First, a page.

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This article was published on April 26, 2012

Tweet queuing service Buffer launches Chrome extension to integrate with

Tweet queuing service Buffer launches Chrome extension to integrate with

Tweet-queuing service Buffer has introduced a very significant update that allows users of the popular social sharing service to enjoy its benefits direct from A new Buffer extension for Google Chrome brings the exciting integration, which lets users add tweets to their ‘queue’ directly from Twitter’s own site, to avoid flooding their followers with messages.

The extension — which can be downloaded here — is independent of Twitter but adds a Buffer button to the site, and Twitter’s share bookmarklet, making ‘buffing’ as easy as tweeting itself. A Firefox version is in the works too and it should come very soon, Buffer is just waiting on Mozilla to publish it.

“We’re really excited by this very powerful feature,” co-founder Leo Widrich told The Next Web, “as it allows Buffer to natively hook into and let’s you add new tweets, retweets or tweets via any Tweet button straight to your Buffer. Once in Buffer, the tweet will be queued up to be posted at a better time, well spaced out over the day.” isn’t the only site used to tweet — indeed only 35 percent of Twitter’s own staff’s tweets come via the platform — but the addition of support for the nifty bookmarklet gives it greater opportunity to be used, alongside the tweet button, anywhere on the Web.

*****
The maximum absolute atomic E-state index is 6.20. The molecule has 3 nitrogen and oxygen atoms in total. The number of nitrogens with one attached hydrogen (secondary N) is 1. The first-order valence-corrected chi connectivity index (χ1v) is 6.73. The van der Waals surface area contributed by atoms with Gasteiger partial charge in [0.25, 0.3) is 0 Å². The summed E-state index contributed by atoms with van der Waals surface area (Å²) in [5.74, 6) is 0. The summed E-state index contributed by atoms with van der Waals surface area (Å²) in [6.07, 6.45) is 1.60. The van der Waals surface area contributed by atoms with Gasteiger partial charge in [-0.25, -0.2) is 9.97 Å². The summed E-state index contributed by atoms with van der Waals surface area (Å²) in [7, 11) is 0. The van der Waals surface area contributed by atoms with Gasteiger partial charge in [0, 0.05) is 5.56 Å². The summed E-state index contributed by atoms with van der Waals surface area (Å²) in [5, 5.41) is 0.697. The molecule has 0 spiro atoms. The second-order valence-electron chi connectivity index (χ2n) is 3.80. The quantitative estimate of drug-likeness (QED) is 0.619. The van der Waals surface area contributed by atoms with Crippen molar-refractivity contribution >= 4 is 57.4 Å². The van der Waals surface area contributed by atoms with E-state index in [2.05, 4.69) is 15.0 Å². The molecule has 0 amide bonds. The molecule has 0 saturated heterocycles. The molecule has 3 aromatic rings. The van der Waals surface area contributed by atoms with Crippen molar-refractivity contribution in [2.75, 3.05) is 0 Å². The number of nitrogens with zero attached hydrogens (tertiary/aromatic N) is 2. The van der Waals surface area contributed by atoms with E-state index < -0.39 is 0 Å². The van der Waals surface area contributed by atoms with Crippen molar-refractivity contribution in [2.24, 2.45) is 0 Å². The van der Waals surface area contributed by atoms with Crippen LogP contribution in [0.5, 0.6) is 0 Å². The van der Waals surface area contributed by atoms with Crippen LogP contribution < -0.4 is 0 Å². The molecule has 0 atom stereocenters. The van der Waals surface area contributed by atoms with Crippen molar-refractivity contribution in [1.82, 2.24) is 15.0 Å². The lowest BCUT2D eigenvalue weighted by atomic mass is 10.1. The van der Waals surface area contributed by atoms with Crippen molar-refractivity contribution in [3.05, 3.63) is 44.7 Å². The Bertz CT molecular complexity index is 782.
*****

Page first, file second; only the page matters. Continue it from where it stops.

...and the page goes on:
The guys at Buffer have been very busy over the last six months, bringing a bunch of new features and enhancements to the service, which have included Android and iPhone apps, a sharing button for blogs, a tie-up with IFTTT, analytics, Google Reader support and more.

As you’d expect, the company isn’t standing still and Widrich spoke of other areas where it is advancing, having recently passed the 10 million update landmark.

“We want to help people in every way we can to share better in every way possible,” he said. Widrich explains that the company has significantly improved the way it handles the buffering of YouTube videos and SoundCloud clips, both of which can now be natively embedded on Facebook, a feature that users had been keen on for some time.

“We have lots of new updates coming to both the Buffer button and the extensions,” Widrich revealed, “especially focusing on pictures…which will be mind-blowing.”

We’re certainly interested to hear what might come next. We think that the growth of cloud services might see an integration with Dropbox, Google Drive or other services, which would be well received.

➤ Buffer for Google Chrome